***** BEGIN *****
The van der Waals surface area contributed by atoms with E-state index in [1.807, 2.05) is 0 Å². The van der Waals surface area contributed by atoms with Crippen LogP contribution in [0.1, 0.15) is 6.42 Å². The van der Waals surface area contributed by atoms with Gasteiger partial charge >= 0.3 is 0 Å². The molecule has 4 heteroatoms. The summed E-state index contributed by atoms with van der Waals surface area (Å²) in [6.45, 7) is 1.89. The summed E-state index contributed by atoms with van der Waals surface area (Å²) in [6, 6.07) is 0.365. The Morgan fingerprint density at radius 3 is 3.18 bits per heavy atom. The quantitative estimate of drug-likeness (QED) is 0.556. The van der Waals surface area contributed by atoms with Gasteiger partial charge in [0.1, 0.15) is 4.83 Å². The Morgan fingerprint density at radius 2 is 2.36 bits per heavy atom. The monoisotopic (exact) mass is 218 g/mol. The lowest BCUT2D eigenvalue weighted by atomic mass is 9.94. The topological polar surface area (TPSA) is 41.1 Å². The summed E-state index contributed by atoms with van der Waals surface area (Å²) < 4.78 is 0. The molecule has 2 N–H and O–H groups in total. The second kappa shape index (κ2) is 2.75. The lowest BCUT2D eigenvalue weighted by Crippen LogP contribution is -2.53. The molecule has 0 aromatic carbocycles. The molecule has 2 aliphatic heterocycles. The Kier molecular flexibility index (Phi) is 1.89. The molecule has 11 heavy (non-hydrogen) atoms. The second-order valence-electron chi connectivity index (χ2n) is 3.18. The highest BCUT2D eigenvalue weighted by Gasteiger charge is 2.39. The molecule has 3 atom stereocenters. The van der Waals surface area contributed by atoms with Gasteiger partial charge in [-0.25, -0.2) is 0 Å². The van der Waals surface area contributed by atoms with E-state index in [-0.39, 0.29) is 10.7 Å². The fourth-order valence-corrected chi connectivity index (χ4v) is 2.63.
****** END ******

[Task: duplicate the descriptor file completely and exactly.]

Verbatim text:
The van der Waals surface area contributed by atoms with E-state index in [1.807, 2.05) is 0 Å². The van der Waals surface area contributed by atoms with Crippen LogP contribution in [0.1, 0.15) is 6.42 Å². The van der Waals surface area contributed by atoms with Gasteiger partial charge >= 0.3 is 0 Å². The molecule has 4 heteroatoms. The summed E-state index contributed by atoms with van der Waals surface area (Å²) in [6.45, 7) is 1.89. The summed E-state index contributed by atoms with van der Waals surface area (Å²) in [6, 6.07) is 0.365. The Morgan fingerprint density at radius 3 is 3.18 bits per heavy atom. The quantitative estimate of drug-likeness (QED) is 0.556. The van der Waals surface area contributed by atoms with Gasteiger partial charge in [0.1, 0.15) is 4.83 Å². The Morgan fingerprint density at radius 2 is 2.36 bits per heavy atom. The monoisotopic (exact) mass is 218 g/mol. The lowest BCUT2D eigenvalue weighted by atomic mass is 9.94. The topological polar surface area (TPSA) is 41.1 Å². The summed E-state index contributed by atoms with van der Waals surface area (Å²) < 4.78 is 0. The molecule has 2 N–H and O–H groups in total. The second kappa shape index (κ2) is 2.75. The lowest BCUT2D eigenvalue weighted by Crippen LogP contribution is -2.53. The molecule has 0 aromatic carbocycles. The molecule has 2 aliphatic heterocycles. The Kier molecular flexibility index (Phi) is 1.89. The molecule has 11 heavy (non-hydrogen) atoms. The second-order valence-electron chi connectivity index (χ2n) is 3.18. The highest BCUT2D eigenvalue weighted by Gasteiger charge is 2.39. The molecule has 3 atom stereocenters. The van der Waals surface area contributed by atoms with Gasteiger partial charge in [-0.25, -0.2) is 0 Å². The van der Waals surface area contributed by atoms with E-state index in [-0.39, 0.29) is 10.7 Å². The fourth-order valence-corrected chi connectivity index (χ4v) is 2.63.